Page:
crude oil prices soaring, a local inventor says wave power is
the SAR's answer for cheap and clean electricity.
Lucien Gambarota has
worked in his lab for 15 years, inventing devices of every
shape and function, including a candy that lights up when you
chew it. Now he claims he has developed a process that can
solve the world energy crisis by harnessing the hidden power
of ocean waves.
He isn't alone. Energy
companies in Norway, Scotland and the United States are
researching wave energy. Aqua Energy Group, a Seattle,
Washington company, will start an experimental version of a
device this year. The United Kingdom has designated a section
of its offshore areas for developing ``wave farming.''
Gambarota's device uses
wave action to crank a uni-directional gear, like a bike
pedal, generating the power.
``A 10 centimeter wave
can send a jet of water twenty meters into the air,'' he says,
explaining how the force could generate electricity in
University of Hong Kong
mechanical engineering researcher Dennis Leung showed The
Standard a prototype of Gambarota's device, in which a
thin metal tube connects small PVC buoys, one pair per
segment, to a string of cable that would transfer power to
land. The equation is simple: mass of water movement increased
by number of segments and height of waves equals energy. And
lots of it, potentially.
CLP's Ngan Chi-cheung,
an innovation architect at the company's research institute,
says it's not CLP's job to develop the technology to take
advantage of wave power, which he says is costly. ``The
technology is not proven,'' he says. ``We need to understand
the feasibility before we can commit any new figures.''
Hong Kong depends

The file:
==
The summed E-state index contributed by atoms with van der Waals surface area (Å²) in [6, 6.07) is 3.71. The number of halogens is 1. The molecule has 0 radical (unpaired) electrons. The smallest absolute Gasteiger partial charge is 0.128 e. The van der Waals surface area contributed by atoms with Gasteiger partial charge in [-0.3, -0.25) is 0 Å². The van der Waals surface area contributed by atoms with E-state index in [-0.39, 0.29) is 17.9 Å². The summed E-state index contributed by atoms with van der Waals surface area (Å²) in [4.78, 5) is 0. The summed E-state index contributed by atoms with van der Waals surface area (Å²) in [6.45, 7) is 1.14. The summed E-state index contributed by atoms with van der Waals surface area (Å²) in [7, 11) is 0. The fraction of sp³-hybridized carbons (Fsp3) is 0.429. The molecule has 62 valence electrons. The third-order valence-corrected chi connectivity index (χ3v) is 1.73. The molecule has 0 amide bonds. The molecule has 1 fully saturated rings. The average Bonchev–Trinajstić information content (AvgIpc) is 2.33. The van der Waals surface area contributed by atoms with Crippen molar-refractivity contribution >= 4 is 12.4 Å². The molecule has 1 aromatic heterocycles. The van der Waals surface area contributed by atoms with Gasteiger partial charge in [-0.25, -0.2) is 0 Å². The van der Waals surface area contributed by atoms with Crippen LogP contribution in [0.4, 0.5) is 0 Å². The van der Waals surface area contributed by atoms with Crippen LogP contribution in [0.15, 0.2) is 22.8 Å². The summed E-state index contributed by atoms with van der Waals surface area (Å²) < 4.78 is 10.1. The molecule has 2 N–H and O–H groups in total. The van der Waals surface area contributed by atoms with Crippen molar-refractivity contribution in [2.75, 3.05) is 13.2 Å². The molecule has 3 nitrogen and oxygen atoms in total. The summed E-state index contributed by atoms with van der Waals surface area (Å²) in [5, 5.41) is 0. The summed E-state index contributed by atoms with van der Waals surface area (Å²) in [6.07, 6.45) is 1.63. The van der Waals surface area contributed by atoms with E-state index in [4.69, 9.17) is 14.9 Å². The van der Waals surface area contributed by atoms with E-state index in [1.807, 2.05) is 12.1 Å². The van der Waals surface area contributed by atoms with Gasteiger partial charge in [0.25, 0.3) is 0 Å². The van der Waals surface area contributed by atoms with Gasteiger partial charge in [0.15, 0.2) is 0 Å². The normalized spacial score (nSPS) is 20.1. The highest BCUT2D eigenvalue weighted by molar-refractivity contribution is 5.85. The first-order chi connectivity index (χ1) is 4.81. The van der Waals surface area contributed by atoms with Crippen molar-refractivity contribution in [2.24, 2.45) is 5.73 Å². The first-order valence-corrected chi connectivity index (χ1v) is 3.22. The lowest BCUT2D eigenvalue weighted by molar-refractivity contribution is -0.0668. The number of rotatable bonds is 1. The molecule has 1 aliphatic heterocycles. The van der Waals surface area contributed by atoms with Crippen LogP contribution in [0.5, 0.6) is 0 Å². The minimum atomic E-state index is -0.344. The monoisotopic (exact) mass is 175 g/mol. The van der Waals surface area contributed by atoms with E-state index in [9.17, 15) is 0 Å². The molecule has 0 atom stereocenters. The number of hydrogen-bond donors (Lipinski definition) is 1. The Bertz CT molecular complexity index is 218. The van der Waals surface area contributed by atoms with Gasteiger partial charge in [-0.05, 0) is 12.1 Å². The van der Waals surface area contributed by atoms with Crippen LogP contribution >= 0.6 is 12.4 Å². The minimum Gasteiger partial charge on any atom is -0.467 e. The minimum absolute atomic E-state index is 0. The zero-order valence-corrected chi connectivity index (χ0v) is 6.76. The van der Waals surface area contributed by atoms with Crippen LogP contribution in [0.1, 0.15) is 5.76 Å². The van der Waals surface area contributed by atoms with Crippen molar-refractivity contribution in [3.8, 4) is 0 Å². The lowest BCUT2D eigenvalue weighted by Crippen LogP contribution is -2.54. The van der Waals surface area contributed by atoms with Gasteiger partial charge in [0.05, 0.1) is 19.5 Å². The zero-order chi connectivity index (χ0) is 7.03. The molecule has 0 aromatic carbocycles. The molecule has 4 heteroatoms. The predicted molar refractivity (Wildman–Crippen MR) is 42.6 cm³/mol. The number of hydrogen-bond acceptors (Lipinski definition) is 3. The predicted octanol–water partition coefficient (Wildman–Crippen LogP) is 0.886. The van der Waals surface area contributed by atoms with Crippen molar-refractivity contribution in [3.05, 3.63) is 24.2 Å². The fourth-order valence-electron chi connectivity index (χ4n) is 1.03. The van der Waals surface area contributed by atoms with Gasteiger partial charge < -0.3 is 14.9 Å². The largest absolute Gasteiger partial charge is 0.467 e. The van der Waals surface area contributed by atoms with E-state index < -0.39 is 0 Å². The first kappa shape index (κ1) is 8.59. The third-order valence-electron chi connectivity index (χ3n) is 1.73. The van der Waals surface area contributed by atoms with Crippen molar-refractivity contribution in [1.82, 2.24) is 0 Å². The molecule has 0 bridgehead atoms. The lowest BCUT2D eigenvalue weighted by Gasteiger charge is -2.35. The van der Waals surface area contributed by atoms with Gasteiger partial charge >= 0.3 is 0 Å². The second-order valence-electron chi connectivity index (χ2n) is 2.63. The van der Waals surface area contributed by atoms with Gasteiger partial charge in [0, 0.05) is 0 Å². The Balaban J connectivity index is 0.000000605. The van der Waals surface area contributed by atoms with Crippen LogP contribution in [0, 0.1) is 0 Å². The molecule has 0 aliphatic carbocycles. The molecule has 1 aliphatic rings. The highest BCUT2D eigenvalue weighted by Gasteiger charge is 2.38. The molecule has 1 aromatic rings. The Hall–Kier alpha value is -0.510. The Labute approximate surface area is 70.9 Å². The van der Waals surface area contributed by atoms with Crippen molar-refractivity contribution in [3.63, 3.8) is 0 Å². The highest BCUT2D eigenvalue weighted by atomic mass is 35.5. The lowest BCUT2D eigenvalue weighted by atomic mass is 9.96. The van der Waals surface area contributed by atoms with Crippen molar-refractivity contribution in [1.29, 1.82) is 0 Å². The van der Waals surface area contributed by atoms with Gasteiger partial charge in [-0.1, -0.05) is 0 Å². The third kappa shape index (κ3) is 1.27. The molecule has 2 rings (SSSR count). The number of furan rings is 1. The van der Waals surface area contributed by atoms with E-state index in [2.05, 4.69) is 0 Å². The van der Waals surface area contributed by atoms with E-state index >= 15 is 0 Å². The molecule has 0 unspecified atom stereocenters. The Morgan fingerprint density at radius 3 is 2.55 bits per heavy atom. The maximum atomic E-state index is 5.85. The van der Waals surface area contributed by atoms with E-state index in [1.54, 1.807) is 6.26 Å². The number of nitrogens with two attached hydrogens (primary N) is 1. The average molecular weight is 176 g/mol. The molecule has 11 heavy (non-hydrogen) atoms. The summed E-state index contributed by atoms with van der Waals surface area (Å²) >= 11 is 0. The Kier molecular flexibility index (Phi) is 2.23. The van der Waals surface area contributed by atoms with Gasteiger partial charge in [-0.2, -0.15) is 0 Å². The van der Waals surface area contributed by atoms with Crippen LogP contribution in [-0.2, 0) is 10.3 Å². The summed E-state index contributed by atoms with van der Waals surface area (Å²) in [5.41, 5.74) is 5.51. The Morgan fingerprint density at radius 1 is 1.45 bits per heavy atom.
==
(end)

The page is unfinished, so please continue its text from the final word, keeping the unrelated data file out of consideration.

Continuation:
entirely on imports of energy resources like coal, natural gas
``Our aim is to have
between one and two per cent of Hong Kong's total electricity
supply met by power generated from renewable sources by the
year 2012,'' said Monica Ko, a spokeswoman for the
Environmental Protection Department.
Ngan showed information
available on the Internet that suggests wave power energy
would have an initial startup cost of about US$4,300
(HK$33,540) a kilowatt hour. CLP's Castle Peak plant has
capacity of 4,100 megawatts. Using Ngan's figures, that would
mean it could cost upwards of US$17.6 billion to start up a
wave energy platform to power the Kowloon peninsula. ``CLP is
a user of technology, we are not a developer of technology,''
Christine Loh, founder of
think-tank Civic Exchange, told Chief Executive Donald Tsang
on August 18 that Hong Kong is not doing enough to research
generating clean, cheap energy.
``This clearly is an area
where Hong Kong has the potential to be a national leader in
efficiency management but has not yet grasped the
opportunity,'' she said.
Loh thinks the
electricity suppliers could generate new methods of creating
electricity more efficiently and then sell those devices to
research features in a small - 5 percent - part of CLP's power